A volley of three shots was fired in salute outside the home of Real IRA man Alan Ryan hours before he was buried yesterday. The funeral was the biggest show of strength in the Republic to date by dissident republicans.
Gardai were present at the funeral but did not intervene on two occasions when five men and two women, in combat uniform with masks and sunglasses, were surrounded and shielded by supporters.
On both occasions, at the door of Holy Trinity Church in Donaghmede and in Fingal cemetery, the colour guard in combat uniform were surrounded by dozens of people holding umbrellas and jackets.
They were further surrounded by hundreds of mourners who cheered loudly, though few could have seen if weapons were produced. The actions were very similar to the firing of volleys at IRA funerals during the Troubles.
On the first occasion at the church Chief Superintendent Declan Coburn, who is in charge of the Dublin Metropolitan Region North, was alone inside the church as the shield was formed around Ryan's coffin in the grounds outside. The area around the church was lightly policed.
When the dissident republicans repeated the exercise at the graveside Chief Superintendent Coburn was accompanied by the head of the Garda Special Branch, Chief Superintendent Kevin Donoghue. There was a much larger garda force at the cemetery, including armed officers, but again there was no intervention.
More than 500 mourners attended the Mass in Holy Trinity Church in Donaghamede. A substantial number of people with northern accents attended the funeral and the graveside oration was given by the Armagh dissident republican figure, Colin Duffy. Duffy, 44, was released from prison in February after charges of murdering two British soldiers, corporals Mark Quinsey and Patrick Azimkar, who were shot dead in Antrim barracks in March 2009, were dropped.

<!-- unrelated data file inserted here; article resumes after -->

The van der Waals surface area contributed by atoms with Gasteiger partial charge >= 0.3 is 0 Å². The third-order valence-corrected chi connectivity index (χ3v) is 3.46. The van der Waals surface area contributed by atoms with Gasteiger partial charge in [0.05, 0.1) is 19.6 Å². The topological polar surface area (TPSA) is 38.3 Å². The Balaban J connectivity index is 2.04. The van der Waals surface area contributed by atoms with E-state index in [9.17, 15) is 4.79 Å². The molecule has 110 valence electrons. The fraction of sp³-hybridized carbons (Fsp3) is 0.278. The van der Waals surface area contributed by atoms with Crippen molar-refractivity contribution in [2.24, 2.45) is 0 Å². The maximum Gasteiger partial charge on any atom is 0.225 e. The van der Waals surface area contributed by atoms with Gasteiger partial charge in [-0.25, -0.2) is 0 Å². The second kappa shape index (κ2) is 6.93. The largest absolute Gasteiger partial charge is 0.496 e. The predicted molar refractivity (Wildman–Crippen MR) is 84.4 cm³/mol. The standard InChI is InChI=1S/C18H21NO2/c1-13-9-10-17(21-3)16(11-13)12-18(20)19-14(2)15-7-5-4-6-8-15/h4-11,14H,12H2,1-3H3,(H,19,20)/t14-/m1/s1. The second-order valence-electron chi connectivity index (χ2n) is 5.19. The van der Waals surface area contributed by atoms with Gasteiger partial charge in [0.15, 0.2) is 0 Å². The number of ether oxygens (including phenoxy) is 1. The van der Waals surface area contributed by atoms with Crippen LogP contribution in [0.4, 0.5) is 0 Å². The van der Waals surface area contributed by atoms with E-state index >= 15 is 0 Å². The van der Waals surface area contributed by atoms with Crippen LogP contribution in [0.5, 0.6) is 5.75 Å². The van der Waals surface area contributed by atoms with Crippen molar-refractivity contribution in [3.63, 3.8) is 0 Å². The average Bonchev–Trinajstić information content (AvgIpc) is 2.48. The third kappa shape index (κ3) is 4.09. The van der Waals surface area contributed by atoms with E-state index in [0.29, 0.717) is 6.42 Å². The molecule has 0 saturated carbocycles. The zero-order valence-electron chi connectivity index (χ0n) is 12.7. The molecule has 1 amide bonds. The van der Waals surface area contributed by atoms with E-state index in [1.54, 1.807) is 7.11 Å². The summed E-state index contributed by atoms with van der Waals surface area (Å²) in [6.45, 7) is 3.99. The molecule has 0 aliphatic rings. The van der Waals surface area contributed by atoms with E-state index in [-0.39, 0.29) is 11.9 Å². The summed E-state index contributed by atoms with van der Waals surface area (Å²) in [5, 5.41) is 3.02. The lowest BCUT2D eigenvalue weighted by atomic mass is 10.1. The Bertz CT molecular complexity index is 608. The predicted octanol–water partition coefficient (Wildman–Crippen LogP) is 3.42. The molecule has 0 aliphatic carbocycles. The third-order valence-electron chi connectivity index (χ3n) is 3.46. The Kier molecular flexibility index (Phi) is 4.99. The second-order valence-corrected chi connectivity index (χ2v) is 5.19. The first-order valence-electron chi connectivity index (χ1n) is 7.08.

Duffy described Alan Ryan as "a brave Irish republican and fearless IRA volunteer" who was dedicated to "fighting foreign interference in our country". Duffy also said that Ryan was under constant surveillance by "agents of the State", a reference to gardai. "But on the day of his death the agents of the State were conspicuous by their absence which is highly suspicious," he said.
As Duffy finished his speech, men at the graveside raised a large number of golf umbrellas forming a screen shielding the view of about 30 gardai who were standing about 50 yards away.
In the funeral Mass, Fr Eoin McCrystal, told the mourners: "All of us were shocked and horrified by Alan's death last Monday afternoon. Such an act of barbaric violence is abhorrent to all of us."
Gardai believe Ryan, 32, was directly responsible for two murders and was involved in widespread extortion aimed primarily at drug gangs in Dublin but also at innocent publicans. Gardai arrested a north Dublin man on Friday for questioning about one of the two cars used by Ryan's killers to escape after the murder on Monday afternoon. He is not a suspect in the murder.
Sources say that a north Dublin drugs gangs hired a professional assassin to kill Ryan after he robbed them of a large amount of cash earlier this summer.